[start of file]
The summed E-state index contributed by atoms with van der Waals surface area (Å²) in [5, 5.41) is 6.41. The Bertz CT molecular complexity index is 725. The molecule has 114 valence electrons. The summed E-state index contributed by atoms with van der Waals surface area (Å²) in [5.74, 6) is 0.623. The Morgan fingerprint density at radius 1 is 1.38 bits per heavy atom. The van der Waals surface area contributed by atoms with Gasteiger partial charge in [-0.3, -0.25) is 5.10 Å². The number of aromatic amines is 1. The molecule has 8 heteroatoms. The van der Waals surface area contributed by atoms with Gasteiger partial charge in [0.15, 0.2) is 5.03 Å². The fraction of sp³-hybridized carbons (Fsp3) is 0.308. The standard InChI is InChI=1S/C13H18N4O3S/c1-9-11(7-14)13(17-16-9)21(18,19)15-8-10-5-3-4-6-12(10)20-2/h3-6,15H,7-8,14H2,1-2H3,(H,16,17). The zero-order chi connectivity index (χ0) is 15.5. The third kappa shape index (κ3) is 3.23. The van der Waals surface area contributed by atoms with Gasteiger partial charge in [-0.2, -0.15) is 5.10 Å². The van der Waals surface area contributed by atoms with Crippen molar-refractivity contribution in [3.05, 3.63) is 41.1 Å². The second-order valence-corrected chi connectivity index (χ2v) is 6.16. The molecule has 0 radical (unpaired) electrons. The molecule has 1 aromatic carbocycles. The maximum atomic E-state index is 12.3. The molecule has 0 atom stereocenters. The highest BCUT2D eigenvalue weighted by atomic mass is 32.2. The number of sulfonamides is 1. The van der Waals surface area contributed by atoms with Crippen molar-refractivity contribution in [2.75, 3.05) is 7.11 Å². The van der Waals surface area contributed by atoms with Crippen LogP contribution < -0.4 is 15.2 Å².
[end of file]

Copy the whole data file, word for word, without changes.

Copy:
The summed E-state index contributed by atoms with van der Waals surface area (Å²) in [5, 5.41) is 6.41. The Bertz CT molecular complexity index is 725. The molecule has 114 valence electrons. The summed E-state index contributed by atoms with van der Waals surface area (Å²) in [5.74, 6) is 0.623. The Morgan fingerprint density at radius 1 is 1.38 bits per heavy atom. The van der Waals surface area contributed by atoms with Gasteiger partial charge in [-0.3, -0.25) is 5.10 Å². The number of aromatic amines is 1. The molecule has 8 heteroatoms. The van der Waals surface area contributed by atoms with Gasteiger partial charge in [0.15, 0.2) is 5.03 Å². The fraction of sp³-hybridized carbons (Fsp3) is 0.308. The standard InChI is InChI=1S/C13H18N4O3S/c1-9-11(7-14)13(17-16-9)21(18,19)15-8-10-5-3-4-6-12(10)20-2/h3-6,15H,7-8,14H2,1-2H3,(H,16,17). The zero-order chi connectivity index (χ0) is 15.5. The third kappa shape index (κ3) is 3.23. The van der Waals surface area contributed by atoms with Gasteiger partial charge in [-0.2, -0.15) is 5.10 Å². The van der Waals surface area contributed by atoms with Crippen molar-refractivity contribution in [3.05, 3.63) is 41.1 Å². The second-order valence-corrected chi connectivity index (χ2v) is 6.16. The molecule has 0 radical (unpaired) electrons. The molecule has 1 aromatic carbocycles. The maximum atomic E-state index is 12.3. The molecule has 0 atom stereocenters. The highest BCUT2D eigenvalue weighted by atomic mass is 32.2. The number of sulfonamides is 1. The van der Waals surface area contributed by atoms with Crippen molar-refractivity contribution in [2.75, 3.05) is 7.11 Å². The van der Waals surface area contributed by atoms with Crippen LogP contribution < -0.4 is 15.2 Å².